knot indissoluble without a dispentaNow with regard to the maxims of tion ; but with a dispensation the true polity, divorces by mutual con- married parties might separate, and sent, like all other human' regulati- both marry again when they pleased : ons, would certainly be attended Nay; I think, I have somewhere with some inconveniencies ; for it 3 read of a duke of Saxony, who got a would often be a templation either to dispensation from the Pope for havthe husband or wife, to behave in ing two wives at the same time, upon fuch a manner as to force the other a suggestion of his being so vigorous, to agree to a divorce; but as this that the first wife was not able to ancustom continued among the Romans swer his frequent demands; and from the beginning of their city, to these dispensations, we may believe, very near the end of their empire, it c brought a fine revenue into the is a proof that the inconveniencies church of Rome. Therefore, I on the other side are much greater, think, I may conclude this essay with fome of which are at large set forth oblerving, that the strictness of our in the preamble to the above menti- laws with regard to divorces is one of oped 140ih Novel. constitution ; and the many relicks of popery still subthe inconveniencies arising from an fifting in this kingdom. allowance of divorces by mutual D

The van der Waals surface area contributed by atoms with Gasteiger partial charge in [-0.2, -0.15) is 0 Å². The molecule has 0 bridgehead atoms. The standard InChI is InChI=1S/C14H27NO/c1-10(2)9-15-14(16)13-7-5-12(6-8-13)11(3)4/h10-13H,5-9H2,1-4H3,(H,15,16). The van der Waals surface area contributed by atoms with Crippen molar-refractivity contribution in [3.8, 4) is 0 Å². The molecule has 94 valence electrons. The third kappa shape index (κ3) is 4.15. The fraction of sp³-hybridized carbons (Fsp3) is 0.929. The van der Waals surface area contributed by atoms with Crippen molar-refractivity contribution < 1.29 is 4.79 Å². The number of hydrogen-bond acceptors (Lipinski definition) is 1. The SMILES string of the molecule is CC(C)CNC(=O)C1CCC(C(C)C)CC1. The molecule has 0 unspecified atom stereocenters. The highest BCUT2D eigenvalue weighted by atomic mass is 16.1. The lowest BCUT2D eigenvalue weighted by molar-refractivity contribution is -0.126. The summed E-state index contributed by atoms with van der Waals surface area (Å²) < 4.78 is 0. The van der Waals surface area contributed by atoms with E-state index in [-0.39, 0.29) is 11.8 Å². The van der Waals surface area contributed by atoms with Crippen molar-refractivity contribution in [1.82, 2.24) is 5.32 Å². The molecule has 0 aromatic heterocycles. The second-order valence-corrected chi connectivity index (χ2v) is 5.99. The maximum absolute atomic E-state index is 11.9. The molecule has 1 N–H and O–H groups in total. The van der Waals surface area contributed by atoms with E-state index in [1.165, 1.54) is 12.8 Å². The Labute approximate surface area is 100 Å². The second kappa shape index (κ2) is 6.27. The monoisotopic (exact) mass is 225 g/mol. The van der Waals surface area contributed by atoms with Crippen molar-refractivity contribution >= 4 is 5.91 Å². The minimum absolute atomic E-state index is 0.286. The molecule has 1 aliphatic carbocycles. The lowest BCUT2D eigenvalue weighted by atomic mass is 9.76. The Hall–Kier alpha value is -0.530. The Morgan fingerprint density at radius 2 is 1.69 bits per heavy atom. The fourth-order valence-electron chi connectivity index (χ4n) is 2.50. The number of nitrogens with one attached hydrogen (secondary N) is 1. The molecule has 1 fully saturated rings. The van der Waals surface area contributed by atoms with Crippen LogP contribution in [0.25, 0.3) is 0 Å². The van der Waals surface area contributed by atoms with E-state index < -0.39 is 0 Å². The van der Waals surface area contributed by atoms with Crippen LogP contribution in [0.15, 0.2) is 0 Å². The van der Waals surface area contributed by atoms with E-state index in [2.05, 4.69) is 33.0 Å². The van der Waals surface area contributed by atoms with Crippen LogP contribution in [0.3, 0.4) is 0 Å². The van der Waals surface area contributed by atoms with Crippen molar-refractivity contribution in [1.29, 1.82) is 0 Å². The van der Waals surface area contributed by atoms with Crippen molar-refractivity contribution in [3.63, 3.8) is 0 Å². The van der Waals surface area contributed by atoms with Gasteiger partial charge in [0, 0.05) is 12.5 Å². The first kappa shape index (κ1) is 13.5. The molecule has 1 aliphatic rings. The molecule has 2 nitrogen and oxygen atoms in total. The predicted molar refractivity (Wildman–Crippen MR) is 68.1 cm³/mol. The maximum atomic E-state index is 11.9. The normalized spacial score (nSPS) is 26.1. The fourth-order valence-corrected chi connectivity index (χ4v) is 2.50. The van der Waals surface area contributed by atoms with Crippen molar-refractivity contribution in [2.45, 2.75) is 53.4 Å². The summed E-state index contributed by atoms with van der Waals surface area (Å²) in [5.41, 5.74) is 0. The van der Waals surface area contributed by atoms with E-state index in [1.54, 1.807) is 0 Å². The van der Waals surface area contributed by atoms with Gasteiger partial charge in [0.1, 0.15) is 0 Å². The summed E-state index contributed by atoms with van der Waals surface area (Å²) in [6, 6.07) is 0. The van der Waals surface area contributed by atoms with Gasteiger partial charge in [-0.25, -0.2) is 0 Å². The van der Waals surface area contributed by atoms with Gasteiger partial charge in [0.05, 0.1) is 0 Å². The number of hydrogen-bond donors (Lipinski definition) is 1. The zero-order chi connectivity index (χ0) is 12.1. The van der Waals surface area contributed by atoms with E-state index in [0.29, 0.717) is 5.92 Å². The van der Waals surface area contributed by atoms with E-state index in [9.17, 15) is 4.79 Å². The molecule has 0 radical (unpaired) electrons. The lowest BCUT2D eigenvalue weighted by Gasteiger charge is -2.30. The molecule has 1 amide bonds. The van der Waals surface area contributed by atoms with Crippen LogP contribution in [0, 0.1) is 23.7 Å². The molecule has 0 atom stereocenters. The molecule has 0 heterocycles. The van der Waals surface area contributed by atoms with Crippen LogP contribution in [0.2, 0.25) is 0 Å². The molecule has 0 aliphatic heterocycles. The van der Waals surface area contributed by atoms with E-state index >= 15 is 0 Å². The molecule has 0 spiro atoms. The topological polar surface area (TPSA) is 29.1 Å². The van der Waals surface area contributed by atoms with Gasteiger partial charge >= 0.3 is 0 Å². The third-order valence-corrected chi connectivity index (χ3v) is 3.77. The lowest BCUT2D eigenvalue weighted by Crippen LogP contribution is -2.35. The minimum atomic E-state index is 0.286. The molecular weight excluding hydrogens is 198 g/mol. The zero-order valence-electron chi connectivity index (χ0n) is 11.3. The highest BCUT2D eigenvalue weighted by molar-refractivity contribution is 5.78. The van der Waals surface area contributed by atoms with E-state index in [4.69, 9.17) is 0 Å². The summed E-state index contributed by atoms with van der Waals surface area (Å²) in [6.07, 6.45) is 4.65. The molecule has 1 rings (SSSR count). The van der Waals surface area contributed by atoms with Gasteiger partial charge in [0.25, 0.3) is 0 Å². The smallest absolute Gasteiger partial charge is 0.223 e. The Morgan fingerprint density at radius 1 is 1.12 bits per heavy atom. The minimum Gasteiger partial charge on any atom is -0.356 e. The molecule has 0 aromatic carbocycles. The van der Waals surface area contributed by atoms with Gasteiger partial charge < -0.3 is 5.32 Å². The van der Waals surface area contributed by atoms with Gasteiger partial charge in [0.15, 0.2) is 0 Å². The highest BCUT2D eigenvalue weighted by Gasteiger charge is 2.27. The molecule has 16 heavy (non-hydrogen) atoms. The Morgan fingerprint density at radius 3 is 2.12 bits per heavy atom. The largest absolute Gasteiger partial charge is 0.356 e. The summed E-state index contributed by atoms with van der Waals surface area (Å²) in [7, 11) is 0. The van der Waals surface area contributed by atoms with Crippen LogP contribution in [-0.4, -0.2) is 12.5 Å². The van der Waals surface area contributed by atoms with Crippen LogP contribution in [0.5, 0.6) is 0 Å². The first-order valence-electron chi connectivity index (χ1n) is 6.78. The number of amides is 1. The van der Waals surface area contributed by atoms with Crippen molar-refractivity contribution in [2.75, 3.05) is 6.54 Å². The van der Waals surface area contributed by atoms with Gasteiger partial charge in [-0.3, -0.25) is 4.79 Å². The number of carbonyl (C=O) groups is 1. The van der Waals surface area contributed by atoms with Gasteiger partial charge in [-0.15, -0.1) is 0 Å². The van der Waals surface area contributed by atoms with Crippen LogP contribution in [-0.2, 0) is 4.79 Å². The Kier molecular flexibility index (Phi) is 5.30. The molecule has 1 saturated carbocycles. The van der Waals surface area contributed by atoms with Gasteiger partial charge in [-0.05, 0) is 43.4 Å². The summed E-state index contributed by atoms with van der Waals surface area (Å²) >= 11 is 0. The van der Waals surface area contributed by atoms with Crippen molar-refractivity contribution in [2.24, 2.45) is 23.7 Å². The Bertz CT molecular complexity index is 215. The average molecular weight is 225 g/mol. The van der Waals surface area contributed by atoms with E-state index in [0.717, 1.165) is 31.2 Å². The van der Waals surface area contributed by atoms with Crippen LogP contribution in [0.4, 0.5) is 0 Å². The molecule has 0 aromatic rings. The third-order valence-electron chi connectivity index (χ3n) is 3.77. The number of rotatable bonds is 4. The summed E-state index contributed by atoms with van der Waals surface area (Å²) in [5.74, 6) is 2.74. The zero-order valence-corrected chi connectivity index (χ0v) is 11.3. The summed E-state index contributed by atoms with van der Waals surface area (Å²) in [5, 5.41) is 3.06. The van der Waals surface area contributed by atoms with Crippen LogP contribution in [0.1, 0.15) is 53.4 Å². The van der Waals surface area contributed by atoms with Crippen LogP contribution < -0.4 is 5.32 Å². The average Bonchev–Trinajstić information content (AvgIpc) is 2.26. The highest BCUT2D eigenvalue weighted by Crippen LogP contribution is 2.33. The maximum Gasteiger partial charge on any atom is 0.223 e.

I am, &c. confent, might in a great measure be prevented, by putting them under The following humorous Piece was such regulations as to make thema published when the Bill for regulat. a little uneasy and detrimental to ing and restraining Paper Bills of

Credis in the American Colonies and both parties, elpecially when there are children of the marriage. It

Plantations (which did not pass would likewise be proper to have E

into a Law) was depending in some religious ceremony appointed